A man thought to have carried out over 100 burglaries is seeking up to £15,000 from the Home Office for injured feelings.
Keith Bramble is up for parole in December 2004
Keith Bramble was jailed for a record 27 years in 1995.
But the 45-year-old claims his human rights were violated in prison and that he suffered racial discrimination.
London's High Court on Tuesday rejected Bramble's race claim but gave him six weeks to reformulate the rights claim. The Home Office denies the allegations.
Among Bramble's complaints are a failure to transfer his frozen food when he changed prisons and being segregated.
During his trial at Middlesex Crown Court in December 1995, the jury was told that Bramble believed he was evil.
He had armed himself with weapons including crowbars, knives and a screwdriver while committing his crimes, and also wore dark clothes and a highwayman's mask.
On sentencing, Judge Clarkson QC said that Bramble gloried in the terror he caused his wealthy victims, and that his crimes were more serious than raids on banks or building societies.
He sentenced him to 27 years - the longest term of imprisonment ever passed for domestic break-ins.
But the burglar, who is up for parole in December, is claiming damages for injury to his feelings, citing the Race Relations Act and the Human Rights Act.
Representing himself in the High Court on Tuesday, Bramble contested a bid by the Home Office to "strike out" his claim.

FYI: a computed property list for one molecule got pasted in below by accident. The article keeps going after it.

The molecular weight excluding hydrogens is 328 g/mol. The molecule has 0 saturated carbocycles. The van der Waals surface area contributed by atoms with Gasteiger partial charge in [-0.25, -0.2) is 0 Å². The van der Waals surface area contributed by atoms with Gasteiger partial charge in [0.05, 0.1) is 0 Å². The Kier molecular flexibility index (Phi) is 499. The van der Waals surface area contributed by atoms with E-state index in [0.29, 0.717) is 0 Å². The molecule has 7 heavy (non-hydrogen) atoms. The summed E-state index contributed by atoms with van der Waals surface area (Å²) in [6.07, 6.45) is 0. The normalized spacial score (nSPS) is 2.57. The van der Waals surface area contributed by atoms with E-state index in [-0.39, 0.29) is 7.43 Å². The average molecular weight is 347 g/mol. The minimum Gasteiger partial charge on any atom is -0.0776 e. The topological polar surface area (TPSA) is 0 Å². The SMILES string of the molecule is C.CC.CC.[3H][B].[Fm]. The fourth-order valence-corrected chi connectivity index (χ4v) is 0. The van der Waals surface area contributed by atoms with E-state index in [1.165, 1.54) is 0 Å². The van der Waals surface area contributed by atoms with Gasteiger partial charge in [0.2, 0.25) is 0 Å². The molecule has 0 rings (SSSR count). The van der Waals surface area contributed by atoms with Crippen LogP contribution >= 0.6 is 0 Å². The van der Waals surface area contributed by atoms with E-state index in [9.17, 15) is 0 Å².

Bramble claimed that he had been racially discriminated against between July 1999 and September 2002.
He alleged a delay in passing on clothes sent by his partner, the removal of papers from his cell and a failure to transfer his frozen food from Long Lartin prison in Worcestershire to Whitemoor, Cambridgeshire, where he is now held.
Bramble also claimed that his human rights were breached by his segregation in prison - which he said exposed him to risk - and also by his genitalia being videoed during a strip search while female officers were within view.
The Home Office said that the racial discrimination claim was brought outside the legal time frame and that the human rights element was imprecise.
Judge Knight QC rejected his race claim on the basis that there was no essential connection between the allegations and racial discrimination.
He was also not satisfied that the case as put amounted to a breach of human rights.
But Judge Knight said that he would not throw the case out completely and would allow Bramble six weeks to reformulate his claim in writing.
A decision on who should pay the near £3,000 costs of the proceedings, which started in May last year, was reserved to a later date.